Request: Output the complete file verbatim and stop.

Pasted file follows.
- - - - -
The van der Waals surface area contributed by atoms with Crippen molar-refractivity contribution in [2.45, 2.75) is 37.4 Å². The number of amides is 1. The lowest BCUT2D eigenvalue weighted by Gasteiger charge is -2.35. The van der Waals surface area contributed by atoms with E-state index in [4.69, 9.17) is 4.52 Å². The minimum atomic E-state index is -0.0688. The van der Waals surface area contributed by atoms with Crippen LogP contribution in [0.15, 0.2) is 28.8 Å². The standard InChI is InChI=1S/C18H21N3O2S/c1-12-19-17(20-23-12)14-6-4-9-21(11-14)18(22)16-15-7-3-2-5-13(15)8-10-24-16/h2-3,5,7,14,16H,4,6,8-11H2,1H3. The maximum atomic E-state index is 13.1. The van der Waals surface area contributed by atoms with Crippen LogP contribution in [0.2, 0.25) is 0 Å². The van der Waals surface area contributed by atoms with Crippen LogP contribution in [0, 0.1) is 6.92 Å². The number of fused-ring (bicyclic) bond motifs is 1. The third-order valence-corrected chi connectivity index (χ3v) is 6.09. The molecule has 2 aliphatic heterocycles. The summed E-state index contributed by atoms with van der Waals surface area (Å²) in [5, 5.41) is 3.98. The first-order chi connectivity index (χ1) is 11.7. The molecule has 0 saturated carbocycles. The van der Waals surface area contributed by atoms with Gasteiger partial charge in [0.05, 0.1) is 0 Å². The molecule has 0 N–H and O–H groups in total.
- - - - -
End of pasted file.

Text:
The van der Waals surface area contributed by atoms with Crippen molar-refractivity contribution in [2.45, 2.75) is 37.4 Å². The number of amides is 1. The lowest BCUT2D eigenvalue weighted by Gasteiger charge is -2.35. The van der Waals surface area contributed by atoms with E-state index in [4.69, 9.17) is 4.52 Å². The minimum atomic E-state index is -0.0688. The van der Waals surface area contributed by atoms with Crippen LogP contribution in [0.15, 0.2) is 28.8 Å². The standard InChI is InChI=1S/C18H21N3O2S/c1-12-19-17(20-23-12)14-6-4-9-21(11-14)18(22)16-15-7-3-2-5-13(15)8-10-24-16/h2-3,5,7,14,16H,4,6,8-11H2,1H3. The maximum atomic E-state index is 13.1. The van der Waals surface area contributed by atoms with Crippen LogP contribution in [0.2, 0.25) is 0 Å². The van der Waals surface area contributed by atoms with Crippen LogP contribution in [0, 0.1) is 6.92 Å². The number of fused-ring (bicyclic) bond motifs is 1. The third-order valence-corrected chi connectivity index (χ3v) is 6.09. The molecule has 2 aliphatic heterocycles. The summed E-state index contributed by atoms with van der Waals surface area (Å²) in [5, 5.41) is 3.98. The first-order chi connectivity index (χ1) is 11.7. The molecule has 0 saturated carbocycles. The van der Waals surface area contributed by atoms with Gasteiger partial charge in [0.05, 0.1) is 0 Å². The molecule has 0 N–H and O–H groups in total.